Cascade Sunset Clouds


The weather here over the past few days has been dramatically Spring-ish. Unlike our traditional multi-layer blankets of grey, we’ve been treated to dramatic broken clouds and sunbreaks. This evening as we were finishing dinner (Nick made pasta and meatballs!) the dining room’s eastern facing windows began bathing us in golden light. A large storm cloud was over the Cascades and was being lit by the setting sun. Nick said I should get my camera. I stood up and looked outside, and noted the towering, spreading cloud top and said that I really don’t have a wide-angle lens wide enough to really and adequately capture the moment. Then I recalled that I had a step-up ring that fit my Olympus 0.7x teleconverter. I dug that out of the camera bag as fast as I could and screwed together the bits I needed, and scurried out onto the deck. Sure enough the 9.8mm equiv lens couldn’t capture the entirety of the scene. (You guys need to buy some of my photos so I can buy that 7-14mm lens! Click over there!—> )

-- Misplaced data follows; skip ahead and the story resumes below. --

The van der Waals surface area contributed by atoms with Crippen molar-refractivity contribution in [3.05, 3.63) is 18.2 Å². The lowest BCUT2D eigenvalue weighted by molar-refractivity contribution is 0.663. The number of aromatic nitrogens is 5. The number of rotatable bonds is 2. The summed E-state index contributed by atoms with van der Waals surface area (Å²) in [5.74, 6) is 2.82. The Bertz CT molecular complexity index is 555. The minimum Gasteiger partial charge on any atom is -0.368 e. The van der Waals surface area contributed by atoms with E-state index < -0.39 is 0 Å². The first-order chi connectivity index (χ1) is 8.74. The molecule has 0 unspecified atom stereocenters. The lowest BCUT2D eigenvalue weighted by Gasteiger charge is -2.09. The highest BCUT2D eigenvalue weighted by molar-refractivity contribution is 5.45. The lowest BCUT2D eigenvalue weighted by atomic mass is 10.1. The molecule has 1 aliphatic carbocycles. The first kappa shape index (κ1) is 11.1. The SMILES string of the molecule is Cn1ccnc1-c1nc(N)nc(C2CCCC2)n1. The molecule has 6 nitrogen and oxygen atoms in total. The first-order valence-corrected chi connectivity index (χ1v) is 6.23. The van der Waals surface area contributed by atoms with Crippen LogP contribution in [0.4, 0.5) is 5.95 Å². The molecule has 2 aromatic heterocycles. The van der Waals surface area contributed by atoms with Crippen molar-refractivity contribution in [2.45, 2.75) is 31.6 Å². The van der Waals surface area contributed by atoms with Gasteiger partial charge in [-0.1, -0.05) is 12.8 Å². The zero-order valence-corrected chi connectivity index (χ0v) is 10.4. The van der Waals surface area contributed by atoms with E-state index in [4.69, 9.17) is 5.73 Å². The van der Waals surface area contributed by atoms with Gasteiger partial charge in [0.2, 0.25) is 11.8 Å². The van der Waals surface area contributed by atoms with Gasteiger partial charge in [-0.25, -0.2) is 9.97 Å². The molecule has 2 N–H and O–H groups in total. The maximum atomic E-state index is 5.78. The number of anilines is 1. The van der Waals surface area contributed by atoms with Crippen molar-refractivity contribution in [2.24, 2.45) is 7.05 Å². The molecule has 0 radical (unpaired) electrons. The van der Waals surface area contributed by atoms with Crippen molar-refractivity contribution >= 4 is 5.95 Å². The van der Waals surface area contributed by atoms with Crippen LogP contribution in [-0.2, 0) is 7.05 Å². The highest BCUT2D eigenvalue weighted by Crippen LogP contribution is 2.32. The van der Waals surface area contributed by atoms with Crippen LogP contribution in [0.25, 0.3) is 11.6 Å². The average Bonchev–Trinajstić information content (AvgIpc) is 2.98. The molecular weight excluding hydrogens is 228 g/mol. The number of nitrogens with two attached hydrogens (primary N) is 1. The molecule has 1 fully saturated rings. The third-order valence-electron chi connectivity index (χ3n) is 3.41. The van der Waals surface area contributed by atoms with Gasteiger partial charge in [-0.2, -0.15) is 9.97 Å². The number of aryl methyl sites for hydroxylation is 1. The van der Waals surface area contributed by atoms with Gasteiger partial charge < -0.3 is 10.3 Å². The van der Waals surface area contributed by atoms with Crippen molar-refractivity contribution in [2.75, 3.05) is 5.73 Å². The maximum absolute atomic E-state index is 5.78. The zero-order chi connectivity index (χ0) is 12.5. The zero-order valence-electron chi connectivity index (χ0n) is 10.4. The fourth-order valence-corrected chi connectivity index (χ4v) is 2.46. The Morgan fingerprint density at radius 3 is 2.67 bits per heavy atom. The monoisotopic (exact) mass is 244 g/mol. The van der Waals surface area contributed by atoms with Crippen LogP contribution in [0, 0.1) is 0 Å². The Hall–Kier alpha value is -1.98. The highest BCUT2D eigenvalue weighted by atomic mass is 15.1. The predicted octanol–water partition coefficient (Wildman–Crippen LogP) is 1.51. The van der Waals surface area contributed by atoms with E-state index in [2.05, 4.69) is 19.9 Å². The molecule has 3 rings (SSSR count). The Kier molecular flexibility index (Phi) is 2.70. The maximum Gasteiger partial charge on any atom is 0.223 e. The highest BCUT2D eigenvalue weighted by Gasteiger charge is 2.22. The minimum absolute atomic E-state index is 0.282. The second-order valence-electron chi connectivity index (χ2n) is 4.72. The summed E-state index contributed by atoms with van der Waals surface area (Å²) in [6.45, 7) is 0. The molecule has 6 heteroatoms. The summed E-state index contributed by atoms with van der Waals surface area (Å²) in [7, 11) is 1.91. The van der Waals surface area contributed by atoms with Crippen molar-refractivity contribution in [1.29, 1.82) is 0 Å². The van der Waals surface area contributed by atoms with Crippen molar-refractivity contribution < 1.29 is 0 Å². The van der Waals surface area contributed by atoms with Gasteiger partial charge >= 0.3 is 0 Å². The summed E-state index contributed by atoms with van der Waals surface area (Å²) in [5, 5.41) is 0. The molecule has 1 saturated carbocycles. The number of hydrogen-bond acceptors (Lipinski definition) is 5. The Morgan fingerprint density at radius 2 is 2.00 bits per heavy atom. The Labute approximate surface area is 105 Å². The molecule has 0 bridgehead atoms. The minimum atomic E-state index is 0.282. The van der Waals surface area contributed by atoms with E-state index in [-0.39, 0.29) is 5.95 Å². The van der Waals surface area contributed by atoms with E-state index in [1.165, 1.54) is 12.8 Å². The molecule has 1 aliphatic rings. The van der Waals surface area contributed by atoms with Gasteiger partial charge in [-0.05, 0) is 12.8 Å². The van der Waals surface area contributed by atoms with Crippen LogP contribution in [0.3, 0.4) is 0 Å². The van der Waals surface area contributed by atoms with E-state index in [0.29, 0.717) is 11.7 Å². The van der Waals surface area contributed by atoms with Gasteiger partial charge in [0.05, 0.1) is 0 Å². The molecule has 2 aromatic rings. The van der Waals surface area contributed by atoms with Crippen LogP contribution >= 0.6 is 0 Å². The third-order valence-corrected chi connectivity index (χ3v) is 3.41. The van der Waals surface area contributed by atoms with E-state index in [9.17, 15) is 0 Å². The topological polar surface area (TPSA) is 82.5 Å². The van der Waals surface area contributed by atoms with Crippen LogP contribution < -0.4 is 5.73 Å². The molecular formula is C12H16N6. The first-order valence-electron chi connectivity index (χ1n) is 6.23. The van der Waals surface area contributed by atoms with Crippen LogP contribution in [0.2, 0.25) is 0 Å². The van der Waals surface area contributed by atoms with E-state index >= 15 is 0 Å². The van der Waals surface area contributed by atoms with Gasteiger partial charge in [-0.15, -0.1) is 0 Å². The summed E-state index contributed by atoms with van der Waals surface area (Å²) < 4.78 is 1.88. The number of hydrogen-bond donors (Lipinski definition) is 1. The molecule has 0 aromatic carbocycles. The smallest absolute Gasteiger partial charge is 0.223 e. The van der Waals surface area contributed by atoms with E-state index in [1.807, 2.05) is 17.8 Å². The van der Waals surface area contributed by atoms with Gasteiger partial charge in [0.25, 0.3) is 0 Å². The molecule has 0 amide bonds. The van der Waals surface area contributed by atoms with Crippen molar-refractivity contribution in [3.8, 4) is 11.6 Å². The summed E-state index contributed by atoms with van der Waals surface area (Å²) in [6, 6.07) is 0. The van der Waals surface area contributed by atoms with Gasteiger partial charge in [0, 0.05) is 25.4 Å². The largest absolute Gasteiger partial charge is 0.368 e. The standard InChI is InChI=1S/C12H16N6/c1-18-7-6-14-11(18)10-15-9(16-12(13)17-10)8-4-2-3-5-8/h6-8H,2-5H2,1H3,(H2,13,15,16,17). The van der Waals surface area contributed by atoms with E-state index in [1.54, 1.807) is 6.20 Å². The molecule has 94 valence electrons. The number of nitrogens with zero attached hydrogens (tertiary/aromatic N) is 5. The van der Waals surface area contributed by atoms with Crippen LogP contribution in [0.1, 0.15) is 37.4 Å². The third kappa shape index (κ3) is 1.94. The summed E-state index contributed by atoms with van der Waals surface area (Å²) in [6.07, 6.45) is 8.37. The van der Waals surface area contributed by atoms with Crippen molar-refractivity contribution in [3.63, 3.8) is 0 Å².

I shot about 50 images, most in JPEG then finally remembered to switch to RAW as the sun finally sunk over the horizon.


Today, after chatting with a few folks about the fixes in the latest rev of Aperture I re-downloaded/installed it (after nuking all evidence of its previous existence off my disk.) Oddly the pixels right off the sensor were pretty damn good on their own! I performed minimal adjustments. These three images are straight JPEG exports from Aperture. No round trips to Photoshop for my usual “save to web” treatment. Which do you like best?


6 thoughts on “Cascade Sunset Clouds”

  1. two looks most dramatic to me.

    have you tried HDR photography Chuck? I’ve been trying it on the iPhone with a simple HDR app – the results are quite impressive for a phone …. I’ve just bought Hydra software for the Mac and will try it on my Canon digicam… using three images rather than the two on the iPhone should make a difference…


  2. I prefer the color saturation of Two, but not the cropping/framing. Two has movement and conveys power, whereas One and Three are flat.

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